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dc.contributor.author Horsley, Rachel R.
dc.contributor.author Osborne, Matthew
dc.contributor.author Norman, Christine
dc.contributor.author Wells, Timothy
dc.date.accessioned 2013-07-13T04:05:36Z
dc.date.available 2013-07-13T04:05:36Z
dc.date.issued 2012-04-15
dc.identifier.citation Horsley , R R , Osborne , M , Norman , C & Wells , T 2012 , ' High-frequency gamblers show increased resistance to extinction following partial reinforcement ' Behavioural Brain Research , vol 229 , no. 2 , pp. 438-442 . DOI: 10.1016/j.bbr.2012.01.024 en
dc.identifier.issn 0166-4328
dc.identifier.other PURE: 579539
dc.identifier.other PURE UUID: 9a2cf2de-8798-4cd4-9dc5-07f7cfe41e6e
dc.identifier.other WOS: 000302050300019
dc.identifier.other PubMed: 22274620
dc.identifier.other Scopus: 84857783725
dc.identifier.other handle.net: 2160/8953
dc.identifier.uri http://hdl.handle.net/2160/8953
dc.description Copyright © 2012 Elsevier B.V. All rights reserved. en
dc.description.abstract Behaviours that have been rewarded intermittently persist for longer during periods of non-reward than behaviours that have been rewarded continuously. This classic phenomenon is known as the partial reinforcement extinction effect. For decades it has been generally understood that this phenomenon is fundamental to the persistence of gambling in the absence of winning. One obvious, yet untested hypothesis arising from this is that persistent (here, high-frequency) gamblers might be more sensitive to partial reinforcement contingencies. Therefore, our aim was to test the hypothesis that compared to low-frequency gamblers, high-frequency gamblers would show greater resistance to extinction following partial reinforcement in a computer based experiment. Participants were 19 high-frequency gamblers and 21 low-frequency gamblers, all healthy non-smokers aged between 18 and 52. Following partial or continuous reinforcement, persistence of responding in extinction was measured as the number of times a target response was made. After partial reinforcement, high-frequency gamblers made the target response a greater number of times in extinction (compared to low-frequency gamblers). Moreover, the partial reinforcement extinction effect was larger in high-frequency gamblers than in low-frequency gamblers. It remains to be seen whether increased sensitivity to partial reinforcement is a cause or effect of persistent gambling. Nevertheless, the present study represents an important first step in investigating the role of simple partial reinforcement contingencies in determining resistance to extinction in gamblers, the importance of which, whilst hitherto recognised, has never been demonstrated experimentally. en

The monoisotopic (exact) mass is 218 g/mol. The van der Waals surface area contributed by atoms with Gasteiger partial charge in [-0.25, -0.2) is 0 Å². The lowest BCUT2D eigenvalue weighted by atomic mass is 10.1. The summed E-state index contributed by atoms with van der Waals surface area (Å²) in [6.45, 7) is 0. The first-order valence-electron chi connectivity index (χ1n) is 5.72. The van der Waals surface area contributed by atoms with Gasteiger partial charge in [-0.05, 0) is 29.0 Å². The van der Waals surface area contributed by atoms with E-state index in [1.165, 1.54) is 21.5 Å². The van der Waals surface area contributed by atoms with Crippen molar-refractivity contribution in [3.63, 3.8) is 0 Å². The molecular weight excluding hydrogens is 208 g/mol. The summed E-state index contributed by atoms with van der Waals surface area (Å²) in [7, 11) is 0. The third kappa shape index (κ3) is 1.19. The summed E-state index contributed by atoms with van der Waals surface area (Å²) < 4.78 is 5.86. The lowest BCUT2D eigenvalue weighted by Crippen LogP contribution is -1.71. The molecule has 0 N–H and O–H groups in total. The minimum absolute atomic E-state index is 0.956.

dc.format.extent 5 en
dc.language.iso eng
dc.relation.ispartof Behavioural Brain Research en
dc.rights en
dc.subject Adolescent en
dc.subject Adult en
dc.subject Extinction, Psychological en
dc.subject Female en
dc.subject Gambling en
dc.subject Humans en
dc.subject Male en
dc.subject Middle Aged en
dc.subject Reinforcement (Psychology) en
dc.subject Reinforcement Schedule en
dc.subject CAUDATE-PUTAMEN en
dc.subject ADDICTIVE BEHAVIORS en
dc.subject D-AMPHETAMINE en
dc.subject LATENT INHIBITION en
dc.subject PREE en
dc.subject SYSTEMIC AMPHETAMINE en
dc.subject EFFECT PREE en
dc.subject Conditioning en
dc.subject Partial reinforcement en
dc.subject Dopamine en
dc.subject RECEPTOR GENE en
dc.subject NUCLEUS-ACCUMBENS en
dc.subject CAGE QUESTIONNAIRE en
dc.subject ELECTROLYTIC LESIONS en
dc.title High-frequency gamblers show increased resistance to extinction following partial reinforcement en
dc.type /dk/atira/pure/researchoutput/researchoutputtypes/contributiontojournal/article en
dc.identifier.doi https://doi.org/10.1016/j.bbr.2012.01.024
dc.contributor.institution Department of Psychology en
dc.description.status Peer reviewed en


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